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John J. Partington of R.I., 77; was law enforcement leader

CUMBERLAND, R.I. -- John J. Partington, the former commissioner of public safety in Providence who as a federal marshal helped develop the witness protection program, died Friday at a Pawtucket hospital of a viral infection following surgery, his son said. He was 77.

Mr. Partington, after service in the Army, spent his entire career in law enforcement, starting in 1955 as a patrolman in his hometown of Cumberland.

He worked for the US Marshals Service from 1962 until 1980, working closely with the IRS on organized crime cases. He participated in the formation of the witness protection program in the 1960s, also helping protect organized crime figures during the early days of the program.

James O'Neil, a former Rhode Island attorney general who worked with Mr. Partington as an assistant US attorney, recalled him as a master in working with witnesses.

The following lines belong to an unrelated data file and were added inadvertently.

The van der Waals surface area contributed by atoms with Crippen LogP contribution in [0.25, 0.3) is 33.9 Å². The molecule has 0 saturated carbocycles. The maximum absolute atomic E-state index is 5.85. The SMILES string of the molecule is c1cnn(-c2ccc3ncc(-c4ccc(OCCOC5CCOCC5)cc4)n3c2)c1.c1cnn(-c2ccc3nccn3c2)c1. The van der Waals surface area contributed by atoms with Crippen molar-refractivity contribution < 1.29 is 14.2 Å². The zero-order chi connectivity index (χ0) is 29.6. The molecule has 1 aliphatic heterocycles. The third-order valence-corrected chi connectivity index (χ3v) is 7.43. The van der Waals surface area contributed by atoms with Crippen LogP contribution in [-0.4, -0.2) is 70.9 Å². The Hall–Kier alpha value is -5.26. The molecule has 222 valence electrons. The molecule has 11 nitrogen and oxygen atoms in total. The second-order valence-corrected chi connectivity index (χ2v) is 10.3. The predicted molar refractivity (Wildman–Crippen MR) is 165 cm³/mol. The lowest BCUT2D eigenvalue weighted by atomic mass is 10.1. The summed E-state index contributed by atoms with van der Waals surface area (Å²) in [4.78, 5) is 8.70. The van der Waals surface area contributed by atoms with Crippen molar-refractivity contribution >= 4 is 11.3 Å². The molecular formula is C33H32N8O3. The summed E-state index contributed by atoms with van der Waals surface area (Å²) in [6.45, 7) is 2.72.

''He handled those people like he was a choral director. He knew how to get them to follow his lead," he told The Call of Woonsocket.

He returned to his roots in 1980, taking over as police chief in Cumberland and serving for nine years before starting a 15-year term as the top law enforcement official in Providence. He retired in 2004.

Whether he was dealing with politicians in Washington, D.C., or with the humble folk of his hometown, Mr. Partington was always the same person, his son, Scott, said. ''He spent time in Washington with top political figures, he dealt with the top organized crime figures in the country, and then he came home to Cumberland, where dealing with kids and seniors was just as important to him as that bigger stuff," Scott Partington said Friday night.

He was a proponent of community policing long before the concept became fashionable.

Besides his son, Mr. Partington leaves two grandchildren.

A funeral Mass is scheduled for Tuesday in the Cathedral of Saints Peter and Paul in Providence, with burial in Resurrection Cemetery in Cumberland, his son said.

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